I just finished reading Finding God in the Dark by Ted Kluck & Ronnie Martin, and it was very well timed. The thing about the book that strikes you right off the bat, as well as what I appreciate most about it, is its raw honesty about the realities of life. I blog quite a bit about my depression and insecurities. I sometimes feel like there are two kinds of people, especially as it relates to being in vocational ministry: those who struggles with discouragement, depression, and insecurity, and those who lie.
I have to be careful in my teaching and writing to not cast too dark a picture of life, as I feel myself being drawn to this side of the teaching pendulum as a way of trying to compensate for the cupcakes and daises and happy, shiny, people facade of Christianity that so many promote. (Which happens in obvious ways, i.e. the next best-seller with glowing white toothy grin of fill-in-the-blank preacher man telling you how you can be happy, but also subtle ways, i.e. the sermons you hear week after week that never go below the surface of the page, never go beyond trite solutions, and never below the surface of the heart of the one preaching)
Finding God in the Dark is none of these things. If you’ve ever had prayers unanswered, had expectations smashed, felt like dirt, and wondered where God was in the midst of all of it, this book is for you.
Chapter 1 begins with Kluck’s moving account of the infertility of his marriage and a long, expensive, and drawn out adoption attempt of a Ukranian little girl he and his wife had been promised, after spending 6 excruciating weeks in Ukraine. Only to learn later someone else adopted her because they offered more money. If you can’t relate to this on some level, I don’t know what planet you’re living on, but I’d like to join you there. Because to me, this is how life often works.
But when is the last time you heard a pastor talk about infertility, job loss, rejection, their ego, and their broken dreams? And how God used each of these things to draw them closer to Himself…to show them His unimaginably great love for them…to show them His power…to show them who they are in Christ…to show them freedom? It’s doubtful you ever have. It’s much more likely all these things were talked about in a sermon, but you were told in the power of Jesus you could “name it and claim it”, wave the magic wand of Jesus’ name and he’ll give you what you want.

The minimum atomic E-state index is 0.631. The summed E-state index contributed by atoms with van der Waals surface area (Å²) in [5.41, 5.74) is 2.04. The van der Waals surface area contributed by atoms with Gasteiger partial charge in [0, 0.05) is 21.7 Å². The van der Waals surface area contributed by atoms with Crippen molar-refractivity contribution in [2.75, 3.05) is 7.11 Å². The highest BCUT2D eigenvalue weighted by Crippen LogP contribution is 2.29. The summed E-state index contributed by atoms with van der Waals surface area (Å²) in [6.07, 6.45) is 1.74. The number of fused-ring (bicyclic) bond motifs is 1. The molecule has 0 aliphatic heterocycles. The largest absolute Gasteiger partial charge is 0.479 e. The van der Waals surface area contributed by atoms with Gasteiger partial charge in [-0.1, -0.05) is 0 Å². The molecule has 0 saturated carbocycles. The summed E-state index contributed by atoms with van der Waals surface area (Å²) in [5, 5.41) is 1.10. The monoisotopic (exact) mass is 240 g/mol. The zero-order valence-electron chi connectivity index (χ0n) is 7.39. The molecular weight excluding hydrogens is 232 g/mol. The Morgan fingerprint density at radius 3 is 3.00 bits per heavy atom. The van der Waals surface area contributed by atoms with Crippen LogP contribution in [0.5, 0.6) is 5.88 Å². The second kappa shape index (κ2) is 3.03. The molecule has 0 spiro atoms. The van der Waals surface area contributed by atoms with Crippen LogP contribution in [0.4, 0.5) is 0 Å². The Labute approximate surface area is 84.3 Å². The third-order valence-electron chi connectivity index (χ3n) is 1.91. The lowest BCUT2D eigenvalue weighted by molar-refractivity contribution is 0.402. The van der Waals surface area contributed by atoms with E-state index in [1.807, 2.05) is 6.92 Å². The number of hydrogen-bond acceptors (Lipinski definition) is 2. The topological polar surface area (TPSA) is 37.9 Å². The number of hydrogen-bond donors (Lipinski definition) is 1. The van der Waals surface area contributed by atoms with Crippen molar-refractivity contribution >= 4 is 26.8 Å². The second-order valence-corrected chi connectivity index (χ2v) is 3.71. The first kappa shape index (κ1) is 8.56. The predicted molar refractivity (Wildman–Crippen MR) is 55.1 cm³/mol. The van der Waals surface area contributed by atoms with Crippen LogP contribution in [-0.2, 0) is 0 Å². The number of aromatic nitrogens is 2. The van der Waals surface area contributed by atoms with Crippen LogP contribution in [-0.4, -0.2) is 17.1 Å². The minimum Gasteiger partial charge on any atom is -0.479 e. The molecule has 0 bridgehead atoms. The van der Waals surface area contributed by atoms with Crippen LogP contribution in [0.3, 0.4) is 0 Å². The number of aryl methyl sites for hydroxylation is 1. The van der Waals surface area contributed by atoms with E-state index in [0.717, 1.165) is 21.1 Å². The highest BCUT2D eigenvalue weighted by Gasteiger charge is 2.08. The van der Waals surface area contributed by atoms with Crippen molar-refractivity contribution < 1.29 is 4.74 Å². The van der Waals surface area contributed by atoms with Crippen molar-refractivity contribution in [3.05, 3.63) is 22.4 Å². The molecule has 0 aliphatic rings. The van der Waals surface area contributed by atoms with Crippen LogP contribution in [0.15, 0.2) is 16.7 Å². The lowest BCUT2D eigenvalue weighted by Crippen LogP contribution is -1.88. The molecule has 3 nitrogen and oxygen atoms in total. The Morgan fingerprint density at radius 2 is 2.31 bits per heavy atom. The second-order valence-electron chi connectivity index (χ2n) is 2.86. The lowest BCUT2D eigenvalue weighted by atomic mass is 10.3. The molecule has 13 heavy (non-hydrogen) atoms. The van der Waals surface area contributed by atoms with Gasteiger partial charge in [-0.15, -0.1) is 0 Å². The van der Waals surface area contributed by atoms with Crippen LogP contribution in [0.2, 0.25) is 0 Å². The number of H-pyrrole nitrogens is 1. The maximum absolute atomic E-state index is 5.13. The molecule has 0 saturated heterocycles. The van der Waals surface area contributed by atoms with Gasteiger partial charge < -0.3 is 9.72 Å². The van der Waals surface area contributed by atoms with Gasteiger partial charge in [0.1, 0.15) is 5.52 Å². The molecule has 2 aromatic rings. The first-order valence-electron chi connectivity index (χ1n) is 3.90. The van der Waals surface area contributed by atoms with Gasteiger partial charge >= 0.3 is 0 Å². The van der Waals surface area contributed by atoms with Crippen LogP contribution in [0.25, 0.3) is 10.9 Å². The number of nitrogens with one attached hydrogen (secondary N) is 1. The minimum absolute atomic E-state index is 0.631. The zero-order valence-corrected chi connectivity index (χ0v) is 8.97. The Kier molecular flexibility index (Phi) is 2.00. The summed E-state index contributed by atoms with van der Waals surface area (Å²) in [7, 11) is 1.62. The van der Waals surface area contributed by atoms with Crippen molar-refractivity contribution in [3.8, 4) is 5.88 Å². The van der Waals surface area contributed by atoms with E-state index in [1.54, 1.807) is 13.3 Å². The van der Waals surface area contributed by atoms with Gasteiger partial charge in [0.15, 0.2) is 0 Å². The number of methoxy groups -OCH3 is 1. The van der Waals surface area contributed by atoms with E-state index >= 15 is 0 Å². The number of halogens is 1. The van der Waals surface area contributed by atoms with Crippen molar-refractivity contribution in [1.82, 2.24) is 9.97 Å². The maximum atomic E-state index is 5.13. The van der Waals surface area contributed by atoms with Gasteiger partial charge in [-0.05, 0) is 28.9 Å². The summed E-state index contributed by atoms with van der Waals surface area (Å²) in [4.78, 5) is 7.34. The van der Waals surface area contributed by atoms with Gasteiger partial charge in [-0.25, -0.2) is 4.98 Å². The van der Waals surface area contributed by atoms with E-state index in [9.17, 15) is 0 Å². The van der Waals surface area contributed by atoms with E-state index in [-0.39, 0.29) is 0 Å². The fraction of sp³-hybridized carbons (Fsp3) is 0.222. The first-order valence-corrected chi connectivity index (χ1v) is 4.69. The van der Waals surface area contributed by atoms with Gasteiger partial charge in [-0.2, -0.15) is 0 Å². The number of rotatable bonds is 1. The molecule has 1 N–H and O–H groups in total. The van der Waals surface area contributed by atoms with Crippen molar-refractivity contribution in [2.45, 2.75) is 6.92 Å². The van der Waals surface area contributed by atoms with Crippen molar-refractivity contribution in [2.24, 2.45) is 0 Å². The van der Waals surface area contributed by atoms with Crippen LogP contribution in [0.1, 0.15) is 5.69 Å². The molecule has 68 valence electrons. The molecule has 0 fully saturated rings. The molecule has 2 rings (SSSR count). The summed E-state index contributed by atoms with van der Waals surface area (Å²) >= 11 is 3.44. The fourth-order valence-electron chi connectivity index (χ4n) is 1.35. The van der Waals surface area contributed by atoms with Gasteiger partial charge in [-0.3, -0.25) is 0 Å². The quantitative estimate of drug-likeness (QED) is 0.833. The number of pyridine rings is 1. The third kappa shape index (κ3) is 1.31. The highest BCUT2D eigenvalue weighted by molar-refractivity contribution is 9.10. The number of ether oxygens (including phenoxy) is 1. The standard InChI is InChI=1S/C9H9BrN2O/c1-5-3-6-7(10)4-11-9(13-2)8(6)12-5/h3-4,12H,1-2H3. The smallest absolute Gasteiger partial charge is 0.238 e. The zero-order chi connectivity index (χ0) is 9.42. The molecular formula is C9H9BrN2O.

I was in a church this summer during my sabbatical and the pastor said, “If people are sick at your workplace, it’s your fault. If we were being good enough Christians, no one around us would get sick and everyone would be healed!”
Wooooow! Did he just say that?
Look: God heals, and God brings some pretty sweet tangible blessings at times, but to teach that we’re entitled to these things and that we can earn these things is more destructive than a bull on steroids in a china shop. For those of you who get these types of answered prayers 100% of the time, I have a church recommendation to give you, because you certainly won’t fit in at my problem-laden church, or with me as your problem-laden pastor.
But for the rest of you, those I’ve talked to all too often, who have been burned by this type of teaching. Burned in your soul. Feeling like God doesn’t love you, or that you aren’t a good enough Christian. Because if you were, the cancer would’ve been healed, the job would have been spared, and the pregnancy would’ve been successful, Finding God in the Dark is for you.
In the next week or so, I’ll be posting several blog posts on great quotes from the book and how I’ve personally wrestled with that specific theme.
- Why Jesus & John the Baptist got to call people names and you don’t (especially your government officials) - May 22, 2020
- Why there is unique outrage when an unarmed black man is shot and killed #AhmaudArbery - May 8, 2020
- I Treated Sex Like a Vending Machine: Pastor Noah’s Story (Part 2) - May 7, 2020